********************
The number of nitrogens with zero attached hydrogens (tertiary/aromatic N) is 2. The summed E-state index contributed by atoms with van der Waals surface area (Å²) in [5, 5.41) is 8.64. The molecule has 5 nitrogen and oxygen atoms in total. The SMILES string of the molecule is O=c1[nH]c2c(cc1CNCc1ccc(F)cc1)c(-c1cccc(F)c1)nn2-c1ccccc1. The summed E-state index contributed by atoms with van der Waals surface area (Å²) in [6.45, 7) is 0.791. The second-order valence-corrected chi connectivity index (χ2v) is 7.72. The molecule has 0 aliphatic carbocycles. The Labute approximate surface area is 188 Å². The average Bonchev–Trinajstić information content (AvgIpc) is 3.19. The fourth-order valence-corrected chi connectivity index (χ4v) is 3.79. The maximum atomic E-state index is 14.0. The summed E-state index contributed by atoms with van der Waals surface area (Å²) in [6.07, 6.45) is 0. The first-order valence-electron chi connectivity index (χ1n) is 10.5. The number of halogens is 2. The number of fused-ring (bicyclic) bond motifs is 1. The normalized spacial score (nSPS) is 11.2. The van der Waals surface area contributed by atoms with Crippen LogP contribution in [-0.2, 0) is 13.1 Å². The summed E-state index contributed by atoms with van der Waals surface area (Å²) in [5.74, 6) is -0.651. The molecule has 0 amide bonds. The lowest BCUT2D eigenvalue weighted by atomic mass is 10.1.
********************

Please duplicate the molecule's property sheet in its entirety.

The number of nitrogens with zero attached hydrogens (tertiary/aromatic N) is 2. The summed E-state index contributed by atoms with van der Waals surface area (Å²) in [5, 5.41) is 8.64. The molecule has 5 nitrogen and oxygen atoms in total. The SMILES string of the molecule is O=c1[nH]c2c(cc1CNCc1ccc(F)cc1)c(-c1cccc(F)c1)nn2-c1ccccc1. The summed E-state index contributed by atoms with van der Waals surface area (Å²) in [6.45, 7) is 0.791. The second-order valence-corrected chi connectivity index (χ2v) is 7.72. The molecule has 0 aliphatic carbocycles. The Labute approximate surface area is 188 Å². The average Bonchev–Trinajstić information content (AvgIpc) is 3.19. The fourth-order valence-corrected chi connectivity index (χ4v) is 3.79. The maximum atomic E-state index is 14.0. The summed E-state index contributed by atoms with van der Waals surface area (Å²) in [6.07, 6.45) is 0. The first-order valence-electron chi connectivity index (χ1n) is 10.5. The number of halogens is 2. The number of fused-ring (bicyclic) bond motifs is 1. The normalized spacial score (nSPS) is 11.2. The van der Waals surface area contributed by atoms with Crippen LogP contribution in [-0.2, 0) is 13.1 Å². The summed E-state index contributed by atoms with van der Waals surface area (Å²) in [5.74, 6) is -0.651. The molecule has 0 amide bonds. The lowest BCUT2D eigenvalue weighted by atomic mass is 10.1.